Bomgaars approached Randimpak and proposed a partnership: He would explore and open new U.S. markets for quinoa, and he also wanted to invest some of his company’s earnings back into Randimpak as well as other organizations like theirs that invest in developing countries. 

“They liked that I was a potential client,” says Bomgaars, “but the idea that we were going to reinvest in them, that we cared about what they were doing and were going to help others too—that sealed the deal.”

Over the next 18 months, Bomgaars named his company Feed Adam and hired friends and friends-of-friends to design a company website, promotion and packaging. He researched his competitors—quinoa brands such as Alter Eco, Ancient Harvest, Bob’s Red Mill and Roland Quinoa—and figured out the logistics of transporting quinoa from the fields of Ecuador to the shelves of Midwestern stores.

For his diversified “investment portfolio,” Bomgaars selected HOPE International and New Vision Renewable Energy as two nonprofit organizations Feed Adam would share profits with at a rate of $1 per pound of quinoa sold or 50 percent of bulk sales.

These days, Bomgaars runs Feed Adam from Orange City. As the company’s sole employee, he does everything, including filling orders and contacting stores, one by one, in a territory that currently ranges north to Sioux Falls and south to Kansas City. Online customers can shop at or Two-and-a-half pounds of quinoa sells for $12.99; a 25-pound sack of quinoa flour is $84.99.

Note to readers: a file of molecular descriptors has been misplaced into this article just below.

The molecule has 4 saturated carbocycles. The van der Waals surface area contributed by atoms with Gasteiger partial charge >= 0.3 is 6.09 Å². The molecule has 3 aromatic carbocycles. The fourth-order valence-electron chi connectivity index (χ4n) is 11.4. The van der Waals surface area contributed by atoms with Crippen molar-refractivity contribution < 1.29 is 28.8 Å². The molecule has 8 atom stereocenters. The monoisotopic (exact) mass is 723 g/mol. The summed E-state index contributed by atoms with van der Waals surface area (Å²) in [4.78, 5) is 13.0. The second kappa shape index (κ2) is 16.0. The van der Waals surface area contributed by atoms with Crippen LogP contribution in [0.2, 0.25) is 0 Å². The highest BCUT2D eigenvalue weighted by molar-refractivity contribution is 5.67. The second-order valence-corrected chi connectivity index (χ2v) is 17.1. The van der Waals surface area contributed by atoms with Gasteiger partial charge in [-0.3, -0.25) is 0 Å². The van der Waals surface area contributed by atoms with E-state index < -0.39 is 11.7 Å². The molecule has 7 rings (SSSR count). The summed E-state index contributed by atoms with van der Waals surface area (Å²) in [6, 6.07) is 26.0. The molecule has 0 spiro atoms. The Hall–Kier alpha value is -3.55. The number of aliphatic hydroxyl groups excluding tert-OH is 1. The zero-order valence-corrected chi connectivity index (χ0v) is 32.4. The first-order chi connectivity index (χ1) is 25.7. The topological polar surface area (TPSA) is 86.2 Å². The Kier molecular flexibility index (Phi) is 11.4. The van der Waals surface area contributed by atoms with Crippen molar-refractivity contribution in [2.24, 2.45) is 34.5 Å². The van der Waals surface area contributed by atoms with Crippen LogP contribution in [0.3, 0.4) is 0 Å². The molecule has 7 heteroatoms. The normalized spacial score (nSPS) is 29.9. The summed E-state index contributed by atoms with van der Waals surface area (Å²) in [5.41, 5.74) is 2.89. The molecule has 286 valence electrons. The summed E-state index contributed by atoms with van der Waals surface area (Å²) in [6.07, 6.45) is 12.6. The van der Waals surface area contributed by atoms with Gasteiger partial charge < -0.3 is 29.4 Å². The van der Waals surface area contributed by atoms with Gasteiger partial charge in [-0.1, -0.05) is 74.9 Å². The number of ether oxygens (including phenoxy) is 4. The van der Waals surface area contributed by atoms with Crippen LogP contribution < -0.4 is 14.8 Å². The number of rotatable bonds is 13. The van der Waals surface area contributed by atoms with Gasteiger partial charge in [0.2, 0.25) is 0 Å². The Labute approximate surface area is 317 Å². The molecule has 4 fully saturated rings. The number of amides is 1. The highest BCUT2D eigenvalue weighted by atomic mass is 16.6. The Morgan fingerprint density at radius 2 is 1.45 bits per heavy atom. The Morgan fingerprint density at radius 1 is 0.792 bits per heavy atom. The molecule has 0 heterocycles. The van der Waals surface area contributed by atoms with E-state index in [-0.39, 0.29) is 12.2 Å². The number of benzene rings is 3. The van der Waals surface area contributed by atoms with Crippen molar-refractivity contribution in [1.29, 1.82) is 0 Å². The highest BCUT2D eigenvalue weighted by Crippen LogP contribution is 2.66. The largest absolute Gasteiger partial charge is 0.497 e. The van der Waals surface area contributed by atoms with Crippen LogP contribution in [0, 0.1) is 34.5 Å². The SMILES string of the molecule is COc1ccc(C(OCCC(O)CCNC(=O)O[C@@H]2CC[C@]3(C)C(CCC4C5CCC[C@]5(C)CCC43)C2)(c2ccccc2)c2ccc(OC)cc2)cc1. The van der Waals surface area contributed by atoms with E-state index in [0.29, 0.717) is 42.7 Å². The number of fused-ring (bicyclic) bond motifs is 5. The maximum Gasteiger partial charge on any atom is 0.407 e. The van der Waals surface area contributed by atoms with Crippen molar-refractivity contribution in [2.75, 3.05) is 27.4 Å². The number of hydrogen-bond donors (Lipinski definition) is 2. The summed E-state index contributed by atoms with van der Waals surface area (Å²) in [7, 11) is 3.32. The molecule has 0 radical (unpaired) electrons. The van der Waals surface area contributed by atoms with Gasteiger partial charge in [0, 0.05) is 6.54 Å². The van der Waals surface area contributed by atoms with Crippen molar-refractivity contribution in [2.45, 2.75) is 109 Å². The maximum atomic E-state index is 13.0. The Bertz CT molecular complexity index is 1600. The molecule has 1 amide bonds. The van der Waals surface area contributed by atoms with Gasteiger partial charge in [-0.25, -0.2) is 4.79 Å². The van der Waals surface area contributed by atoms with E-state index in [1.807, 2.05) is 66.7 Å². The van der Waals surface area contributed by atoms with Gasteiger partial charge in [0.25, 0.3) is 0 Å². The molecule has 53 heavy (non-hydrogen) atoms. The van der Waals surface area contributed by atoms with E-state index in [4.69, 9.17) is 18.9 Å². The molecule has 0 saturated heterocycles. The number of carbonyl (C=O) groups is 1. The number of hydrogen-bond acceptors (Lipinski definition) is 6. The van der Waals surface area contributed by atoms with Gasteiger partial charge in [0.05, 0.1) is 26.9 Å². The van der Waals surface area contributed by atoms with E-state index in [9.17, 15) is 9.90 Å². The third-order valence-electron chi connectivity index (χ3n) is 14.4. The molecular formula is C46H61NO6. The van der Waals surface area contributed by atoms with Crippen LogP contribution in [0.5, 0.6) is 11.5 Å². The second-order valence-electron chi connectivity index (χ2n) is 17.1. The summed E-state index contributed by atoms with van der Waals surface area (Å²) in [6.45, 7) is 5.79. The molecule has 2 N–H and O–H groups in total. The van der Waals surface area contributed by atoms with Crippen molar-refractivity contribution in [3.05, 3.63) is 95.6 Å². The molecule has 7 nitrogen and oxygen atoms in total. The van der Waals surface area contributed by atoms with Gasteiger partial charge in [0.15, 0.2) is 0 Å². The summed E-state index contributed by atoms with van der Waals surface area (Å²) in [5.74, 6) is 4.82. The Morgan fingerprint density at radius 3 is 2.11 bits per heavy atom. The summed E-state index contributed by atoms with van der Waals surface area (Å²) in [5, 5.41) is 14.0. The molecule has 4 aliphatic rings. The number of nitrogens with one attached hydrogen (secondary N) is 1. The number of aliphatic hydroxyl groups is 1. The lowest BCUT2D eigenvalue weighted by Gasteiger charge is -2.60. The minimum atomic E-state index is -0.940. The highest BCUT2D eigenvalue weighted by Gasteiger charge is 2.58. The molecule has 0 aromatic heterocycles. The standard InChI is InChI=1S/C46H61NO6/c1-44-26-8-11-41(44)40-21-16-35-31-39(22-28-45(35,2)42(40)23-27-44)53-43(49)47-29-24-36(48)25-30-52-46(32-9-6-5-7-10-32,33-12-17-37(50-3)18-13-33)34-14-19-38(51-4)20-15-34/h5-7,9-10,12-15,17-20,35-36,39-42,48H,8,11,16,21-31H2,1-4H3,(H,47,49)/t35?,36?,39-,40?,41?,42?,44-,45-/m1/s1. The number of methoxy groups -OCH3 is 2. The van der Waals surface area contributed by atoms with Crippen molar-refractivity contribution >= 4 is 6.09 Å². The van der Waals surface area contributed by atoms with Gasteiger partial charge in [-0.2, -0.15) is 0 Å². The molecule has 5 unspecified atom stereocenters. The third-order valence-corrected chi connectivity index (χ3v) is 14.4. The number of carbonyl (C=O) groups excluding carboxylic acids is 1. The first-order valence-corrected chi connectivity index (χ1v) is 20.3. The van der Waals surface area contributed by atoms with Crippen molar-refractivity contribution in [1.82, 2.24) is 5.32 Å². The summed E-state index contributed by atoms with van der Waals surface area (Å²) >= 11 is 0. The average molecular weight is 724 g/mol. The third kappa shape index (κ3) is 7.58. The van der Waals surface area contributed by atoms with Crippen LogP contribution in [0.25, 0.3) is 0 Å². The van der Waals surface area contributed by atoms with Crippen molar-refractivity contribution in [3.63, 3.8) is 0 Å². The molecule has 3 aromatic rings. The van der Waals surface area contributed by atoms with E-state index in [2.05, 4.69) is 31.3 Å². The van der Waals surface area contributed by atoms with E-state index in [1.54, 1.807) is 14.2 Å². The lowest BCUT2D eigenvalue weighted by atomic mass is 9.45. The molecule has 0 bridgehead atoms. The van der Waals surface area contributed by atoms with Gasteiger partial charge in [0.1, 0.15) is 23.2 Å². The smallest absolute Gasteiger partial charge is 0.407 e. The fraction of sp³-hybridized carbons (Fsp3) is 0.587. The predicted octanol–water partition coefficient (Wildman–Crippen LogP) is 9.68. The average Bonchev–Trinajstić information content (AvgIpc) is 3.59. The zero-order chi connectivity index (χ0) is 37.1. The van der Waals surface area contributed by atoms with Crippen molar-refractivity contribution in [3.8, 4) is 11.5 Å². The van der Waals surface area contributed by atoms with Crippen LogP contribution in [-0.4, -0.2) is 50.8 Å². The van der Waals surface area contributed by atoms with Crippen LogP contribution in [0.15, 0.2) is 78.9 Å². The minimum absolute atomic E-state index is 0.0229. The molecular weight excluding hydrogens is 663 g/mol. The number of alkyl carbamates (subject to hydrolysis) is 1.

“Our prices are competitive,” says Bomgaars, who doesn’t want Feed Adam’s customers to feel like they are making a sacrifice or that part of their quinoa purchase is a donation. Nonetheless, he adds, “You can’t compete with our mission.”

Bomgaars also oversees Feed Adam’s investments in HOPE and New Vision and updates the company’s website and blog. The blog includes news of Bomgaars’ recent trip to Ecuador to deliver three portable solar-panel-powered light systems. It also shares recipes from fans—including Alyssa, who blogs about her gluten-free diet at “Queen of Quinoa”—and Bomgaars’ cousin, Madison Mayberry-Hofmeyer, who won Rachael Ray’s “Hey, Can You Cook?!” competition in 2008 and is currently a food editor for Better Homes and Gardens.

Anyone who’s curious about the culinary qualities of quinoa can eat it three meals a day: sweet potato and pineapple quinoa waffles for breakfast, a bowl of roasted red pepper quinoa soup for lunch, and shrimp stir fry with quinoa rather than rice for dinner. Got kids? Try PB&J cookies made with quinoa flour or mac ‘n’ cheese made with quinoa pasta. 

Bomgaars hopes the U.N.’s Year of Quinoa will convince more customers to try the “golden grain.” The publicity is good for his bottom lines, plural. “Claudia and I aren’t living off Feed Adam yet, but that’s one goal. Another is that Feed Adam will inspire other entrepreneurs by proving you can create profit in ways beyond just monetarily.”

The United Nations’ endorsement has convinced one potential customer to visit Ecuador for herself: Martha Stewart recently got in touch with the women of Randimpak and is planning a visit in the next year to highlight their enterprise. Bomgaars hopes cooking with quinoa will make Stewart’s list of “Good Things.”

The Business of Beating Poverty

Dr. David Befus, a new professor in Northwestern’s business department, has traveled the world to support social enterprise in partnership with organizations like World Vision and the United Nations.

Just a week before he met students in his first business class at Northwestern, Dr. David Befus was in Haiti. Since the country’s 2010 earthquake, he has been working with Compassion International to help with reconstruction.

The lending agency he helped establish employs 10 Haitians and has financed around 300 business startups: bakeries and barbershops as well as companies that make things like clothing and juice.